Argument #2 – They don’t know the system.

Yep, you’re right. Here is the catch: so would any new employee who walks into the door onsite. There is going to be a learning curve and the work they will be doing at first will not be difficult or intricate. An organization would not take a junior analyst who just came in to work on day one and assign them a multi point of failure set of test cases then walk away. That is a recipe for disaster. So why would we expect the same for someone that is on the other side of the world that is starting to work with you?  They are there to help and will need to have a good training system in place to provide that.

Argument #3 – The time delay is unmanageable.

If that was the case nobody in North America would follow this model. Yet there are a lot of very successful organizations that use this model very well.

There are so many communication and workflow tools out there that the time zone difference is more of an annoyance then anything. As well my experience has shown that they are willing to work around our schedules and ensure there is proper communication between the two locations.

There are other arguments out there and, to me, they are based out of the fear of the unknown. If a company is just starting to use this model and nobody has been through it before, it can be scary.  Once they open up and accept it for what it is, Staff augmentation, it can be beneficial to everyone. The opportunities of innovation can start to arise as the trivial work can go to the additional resources while the teams onsite can focus on more “fun stuff” while looking at ways to do things better.

I think the one key thing that I need to stress, I have said it throughout this post, it is all about staff augmentation. This has to be realized from top management down and it must remain consistent. Any deviation from that and it will erode trust throughout, which in turn will erode productivity and finally quality.

 

 

Risk management and testing

Risk aversion, that is the name of the game. That is what we do in QA, we help determine risks and work through some mitigation or treatment.

Throughout a project there are different views of risk and the ones that get the biggest notice is for the overall project itself. What is the risk to the organization or customers? What are the financial impacts? The ROI? There are plenty of risks identified and decisions are made.

Now the project has started and things move along until, bam, something happens and a bottleneck or worse a complete stop happens and the project is in danger. Happens a lot. So why? Why is it that with all the risks that are assessed at the beginning of a project that issues during development seem to have been overlooked or improperly assessed?

From my experience most of these issues occur either just before or during the execution of any sort of testing. The environment was not set up right. Test data not there. Partners not ready to test. These are just a few reasons that I have come across where things go bad.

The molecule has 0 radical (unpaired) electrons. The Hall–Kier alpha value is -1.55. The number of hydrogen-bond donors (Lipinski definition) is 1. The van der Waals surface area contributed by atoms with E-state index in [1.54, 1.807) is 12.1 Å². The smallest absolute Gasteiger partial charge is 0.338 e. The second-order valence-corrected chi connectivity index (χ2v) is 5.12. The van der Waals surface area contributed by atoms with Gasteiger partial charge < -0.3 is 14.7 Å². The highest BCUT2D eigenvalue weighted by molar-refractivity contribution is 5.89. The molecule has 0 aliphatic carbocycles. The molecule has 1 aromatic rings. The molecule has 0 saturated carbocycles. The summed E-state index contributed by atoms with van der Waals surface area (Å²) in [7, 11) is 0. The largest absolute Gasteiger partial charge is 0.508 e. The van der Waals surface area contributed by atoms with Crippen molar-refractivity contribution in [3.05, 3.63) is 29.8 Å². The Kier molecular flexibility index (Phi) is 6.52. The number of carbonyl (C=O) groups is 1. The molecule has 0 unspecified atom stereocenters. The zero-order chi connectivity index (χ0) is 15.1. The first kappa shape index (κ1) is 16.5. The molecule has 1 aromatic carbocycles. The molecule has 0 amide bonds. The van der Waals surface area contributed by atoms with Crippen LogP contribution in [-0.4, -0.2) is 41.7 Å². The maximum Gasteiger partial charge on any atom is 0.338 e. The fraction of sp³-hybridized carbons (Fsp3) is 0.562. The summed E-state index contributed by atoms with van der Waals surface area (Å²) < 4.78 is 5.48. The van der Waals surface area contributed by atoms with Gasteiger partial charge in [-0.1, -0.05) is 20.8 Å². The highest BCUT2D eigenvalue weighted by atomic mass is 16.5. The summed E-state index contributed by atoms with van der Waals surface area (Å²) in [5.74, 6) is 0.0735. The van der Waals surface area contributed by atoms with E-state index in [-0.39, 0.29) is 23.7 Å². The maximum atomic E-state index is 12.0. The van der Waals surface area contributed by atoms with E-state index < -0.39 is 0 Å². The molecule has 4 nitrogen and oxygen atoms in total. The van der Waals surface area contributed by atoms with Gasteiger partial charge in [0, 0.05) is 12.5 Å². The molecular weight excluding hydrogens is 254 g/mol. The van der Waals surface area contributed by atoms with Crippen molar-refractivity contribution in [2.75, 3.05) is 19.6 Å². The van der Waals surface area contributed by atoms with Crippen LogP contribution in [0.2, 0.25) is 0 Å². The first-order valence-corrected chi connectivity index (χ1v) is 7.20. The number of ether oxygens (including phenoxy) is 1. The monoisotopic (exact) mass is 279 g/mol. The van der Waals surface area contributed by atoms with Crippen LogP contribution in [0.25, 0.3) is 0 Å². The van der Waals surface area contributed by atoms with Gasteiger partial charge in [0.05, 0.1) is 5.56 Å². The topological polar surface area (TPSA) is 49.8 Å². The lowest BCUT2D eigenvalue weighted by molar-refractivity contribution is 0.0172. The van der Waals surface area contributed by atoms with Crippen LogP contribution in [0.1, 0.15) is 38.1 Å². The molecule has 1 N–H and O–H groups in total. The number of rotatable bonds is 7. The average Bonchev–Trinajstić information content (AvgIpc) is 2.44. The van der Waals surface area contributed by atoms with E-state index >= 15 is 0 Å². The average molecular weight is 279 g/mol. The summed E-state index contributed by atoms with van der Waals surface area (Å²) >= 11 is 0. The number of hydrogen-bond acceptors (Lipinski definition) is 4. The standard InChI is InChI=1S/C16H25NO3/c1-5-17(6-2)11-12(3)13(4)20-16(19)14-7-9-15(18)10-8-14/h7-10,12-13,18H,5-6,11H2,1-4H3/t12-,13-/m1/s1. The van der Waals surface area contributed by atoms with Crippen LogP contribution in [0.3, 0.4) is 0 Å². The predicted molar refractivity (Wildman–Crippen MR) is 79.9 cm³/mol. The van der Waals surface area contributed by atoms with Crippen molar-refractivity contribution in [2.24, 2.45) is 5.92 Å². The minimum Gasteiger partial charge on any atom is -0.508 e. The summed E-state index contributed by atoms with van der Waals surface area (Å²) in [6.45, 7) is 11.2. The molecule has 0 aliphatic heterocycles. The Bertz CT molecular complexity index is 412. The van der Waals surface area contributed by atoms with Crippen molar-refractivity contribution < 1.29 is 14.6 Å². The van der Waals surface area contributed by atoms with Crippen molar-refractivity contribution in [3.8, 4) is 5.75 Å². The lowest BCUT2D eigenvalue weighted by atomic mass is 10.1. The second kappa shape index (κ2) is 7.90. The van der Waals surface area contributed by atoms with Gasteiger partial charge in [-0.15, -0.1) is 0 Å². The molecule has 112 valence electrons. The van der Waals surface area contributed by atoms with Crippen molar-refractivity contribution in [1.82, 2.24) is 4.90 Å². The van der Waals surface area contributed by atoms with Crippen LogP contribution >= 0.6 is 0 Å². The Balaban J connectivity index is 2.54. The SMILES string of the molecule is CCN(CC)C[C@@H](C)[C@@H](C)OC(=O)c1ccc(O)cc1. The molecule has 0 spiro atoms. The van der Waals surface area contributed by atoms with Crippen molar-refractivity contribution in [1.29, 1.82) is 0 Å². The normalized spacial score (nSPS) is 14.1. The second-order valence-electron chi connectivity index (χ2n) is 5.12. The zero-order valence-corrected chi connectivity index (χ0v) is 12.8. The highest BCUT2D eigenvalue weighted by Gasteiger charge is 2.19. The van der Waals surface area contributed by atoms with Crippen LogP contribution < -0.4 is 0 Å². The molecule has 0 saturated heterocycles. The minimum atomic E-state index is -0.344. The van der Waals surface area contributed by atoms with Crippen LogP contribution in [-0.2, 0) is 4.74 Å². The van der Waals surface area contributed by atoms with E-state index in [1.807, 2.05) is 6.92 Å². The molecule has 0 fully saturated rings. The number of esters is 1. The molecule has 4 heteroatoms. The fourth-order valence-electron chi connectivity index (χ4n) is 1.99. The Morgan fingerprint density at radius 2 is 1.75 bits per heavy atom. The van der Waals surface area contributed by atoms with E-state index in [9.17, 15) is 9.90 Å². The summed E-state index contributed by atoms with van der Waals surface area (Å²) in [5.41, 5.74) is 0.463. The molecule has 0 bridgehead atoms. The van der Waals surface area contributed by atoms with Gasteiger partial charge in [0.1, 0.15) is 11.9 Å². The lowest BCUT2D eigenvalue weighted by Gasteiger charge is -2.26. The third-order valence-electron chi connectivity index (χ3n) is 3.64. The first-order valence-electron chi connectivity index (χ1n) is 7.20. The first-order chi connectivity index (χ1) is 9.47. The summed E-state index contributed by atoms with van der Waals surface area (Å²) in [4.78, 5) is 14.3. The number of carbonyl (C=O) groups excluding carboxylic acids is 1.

Is it something that someone in QA did not foresee? No, we all have identified risks before in any sort of planning. What I feel the issue is that nobody listened until it was too late. I have had a lot of conversations with senior management on why things are they way they are. Those are not fun conversations because it usually ends up that the risks were identified just not added to the overall risks or that it was too late to do anything. Normally the latter is the case.

So what can we do? Obviously the status quo is not going to work. Senior leadership needs to have a better understanding of the entire picture before decisions are made. Do they need to see all the details? No, they just need to understand that there are some potholes in the path they want to take and they can figure out how to navigate them. In Value of QA I go into detail how knowledge management can improve everything across an organization and how QA has a clear defined role in doing so.

QA: Quality Assurance: Trying to avoid issues from happening. There is no reason why risks to testing initiatives should be identified in a project’s risk assessment. Senior management makes assumptions that testing efforts will be easy once everything is built. Then they start getting anxious when it doesn’t. As a discipline we should be preparing them for those moments.

Now is identifying the risks all that is needed? No, there must be a plan. Well two actually: A mitigation plan and a treatment plan.

Mitigation plans should be relatively easy. What are you going to do to make sure this doesn’t happen? It takes a little forethought and in the end has a good chance of working out.

Where I see things need work is a treatment plan. I have rarely seen a treatment plan outside of what I do. In most of my conversations I have heard that when things go bad it is usually an all hands on deck scenario with meetings all over the place to point blame more then come up with a solution. There is no need for that. There is no reason a treatment plan can be decided upon from the start. What would a treatment plan do? Well first off it would reduce the noise as to who is to blame and should get right to the solution.

Having a plan A and B is great, yet having other scenarios thought of is better. I am not saying that every scenario needs to be thought out. There is not time for that. Going with the more probable situations is the best way then having a high level plan of attack for the improbable scenarios. Just a here are the steps we will follow to get us back on track.

Risk treatment seems to be something that in QA should get more focus. Using that and getting more involvement with stakeholders early will help overall with avoiding the big potholes, or at least having the material with you to keep things moving forward.